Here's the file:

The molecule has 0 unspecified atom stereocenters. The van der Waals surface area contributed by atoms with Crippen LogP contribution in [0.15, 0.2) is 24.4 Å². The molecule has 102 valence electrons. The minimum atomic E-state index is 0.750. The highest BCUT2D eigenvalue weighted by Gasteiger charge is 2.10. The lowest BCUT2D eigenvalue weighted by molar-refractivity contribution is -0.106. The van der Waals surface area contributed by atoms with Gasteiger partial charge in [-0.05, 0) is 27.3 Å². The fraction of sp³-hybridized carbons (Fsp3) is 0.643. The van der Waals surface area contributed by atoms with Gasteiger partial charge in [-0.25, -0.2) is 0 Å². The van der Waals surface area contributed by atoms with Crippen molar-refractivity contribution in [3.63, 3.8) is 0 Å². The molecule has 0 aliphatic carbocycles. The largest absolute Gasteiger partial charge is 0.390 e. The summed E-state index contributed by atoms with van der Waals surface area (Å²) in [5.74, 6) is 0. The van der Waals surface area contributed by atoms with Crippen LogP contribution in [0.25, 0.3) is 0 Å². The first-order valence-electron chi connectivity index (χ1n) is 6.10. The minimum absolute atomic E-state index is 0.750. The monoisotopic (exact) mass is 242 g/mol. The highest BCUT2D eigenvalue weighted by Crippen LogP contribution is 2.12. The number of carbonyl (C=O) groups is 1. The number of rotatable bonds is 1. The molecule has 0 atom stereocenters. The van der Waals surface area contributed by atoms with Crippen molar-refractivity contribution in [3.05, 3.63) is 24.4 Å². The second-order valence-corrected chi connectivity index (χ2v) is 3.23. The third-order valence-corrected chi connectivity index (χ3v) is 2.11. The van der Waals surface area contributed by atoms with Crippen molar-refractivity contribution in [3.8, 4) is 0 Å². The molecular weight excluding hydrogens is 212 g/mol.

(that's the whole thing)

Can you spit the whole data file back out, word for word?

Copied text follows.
The molecule has 0 unspecified atom stereocenters. The van der Waals surface area contributed by atoms with Crippen LogP contribution in [0.15, 0.2) is 24.4 Å². The molecule has 102 valence electrons. The minimum atomic E-state index is 0.750. The highest BCUT2D eigenvalue weighted by Gasteiger charge is 2.10. The lowest BCUT2D eigenvalue weighted by molar-refractivity contribution is -0.106. The van der Waals surface area contributed by atoms with Gasteiger partial charge in [-0.05, 0) is 27.3 Å². The fraction of sp³-hybridized carbons (Fsp3) is 0.643. The van der Waals surface area contributed by atoms with Gasteiger partial charge in [-0.25, -0.2) is 0 Å². The van der Waals surface area contributed by atoms with Crippen molar-refractivity contribution in [3.63, 3.8) is 0 Å². The molecule has 0 aliphatic carbocycles. The largest absolute Gasteiger partial charge is 0.390 e. The summed E-state index contributed by atoms with van der Waals surface area (Å²) in [5.74, 6) is 0. The van der Waals surface area contributed by atoms with Crippen LogP contribution in [0.25, 0.3) is 0 Å². The first-order valence-electron chi connectivity index (χ1n) is 6.10. The minimum absolute atomic E-state index is 0.750. The monoisotopic (exact) mass is 242 g/mol. The highest BCUT2D eigenvalue weighted by Crippen LogP contribution is 2.12. The number of carbonyl (C=O) groups is 1. The number of rotatable bonds is 1. The molecule has 0 atom stereocenters. The van der Waals surface area contributed by atoms with Crippen molar-refractivity contribution in [3.05, 3.63) is 24.4 Å². The second-order valence-corrected chi connectivity index (χ2v) is 3.23. The third-order valence-corrected chi connectivity index (χ3v) is 2.11. The van der Waals surface area contributed by atoms with Crippen molar-refractivity contribution in [3.8, 4) is 0 Å². The molecular weight excluding hydrogens is 212 g/mol.